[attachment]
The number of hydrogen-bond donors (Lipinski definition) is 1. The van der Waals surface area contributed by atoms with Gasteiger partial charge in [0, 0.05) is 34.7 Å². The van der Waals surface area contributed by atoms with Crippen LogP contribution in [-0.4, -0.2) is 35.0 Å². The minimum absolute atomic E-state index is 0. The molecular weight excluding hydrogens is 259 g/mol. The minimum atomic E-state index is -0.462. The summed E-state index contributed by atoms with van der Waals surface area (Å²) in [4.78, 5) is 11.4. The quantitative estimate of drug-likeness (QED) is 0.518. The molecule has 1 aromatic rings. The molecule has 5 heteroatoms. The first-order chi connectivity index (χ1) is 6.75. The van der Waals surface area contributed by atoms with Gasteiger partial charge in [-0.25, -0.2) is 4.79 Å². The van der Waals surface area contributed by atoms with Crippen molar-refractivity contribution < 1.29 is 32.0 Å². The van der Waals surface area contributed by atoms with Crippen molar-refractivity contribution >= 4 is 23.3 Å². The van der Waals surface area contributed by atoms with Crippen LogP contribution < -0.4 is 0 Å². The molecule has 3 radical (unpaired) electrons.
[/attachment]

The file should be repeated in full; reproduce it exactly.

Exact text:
The number of hydrogen-bond donors (Lipinski definition) is 1. The van der Waals surface area contributed by atoms with Gasteiger partial charge in [0, 0.05) is 34.7 Å². The van der Waals surface area contributed by atoms with Crippen LogP contribution in [-0.4, -0.2) is 35.0 Å². The minimum absolute atomic E-state index is 0. The molecular weight excluding hydrogens is 259 g/mol. The minimum atomic E-state index is -0.462. The summed E-state index contributed by atoms with van der Waals surface area (Å²) in [4.78, 5) is 11.4. The quantitative estimate of drug-likeness (QED) is 0.518. The molecule has 1 aromatic rings. The molecule has 5 heteroatoms. The first-order chi connectivity index (χ1) is 6.75. The van der Waals surface area contributed by atoms with Gasteiger partial charge in [-0.25, -0.2) is 4.79 Å². The van der Waals surface area contributed by atoms with Crippen molar-refractivity contribution < 1.29 is 32.0 Å². The van der Waals surface area contributed by atoms with Crippen molar-refractivity contribution >= 4 is 23.3 Å². The van der Waals surface area contributed by atoms with Crippen LogP contribution < -0.4 is 0 Å². The molecule has 3 radical (unpaired) electrons.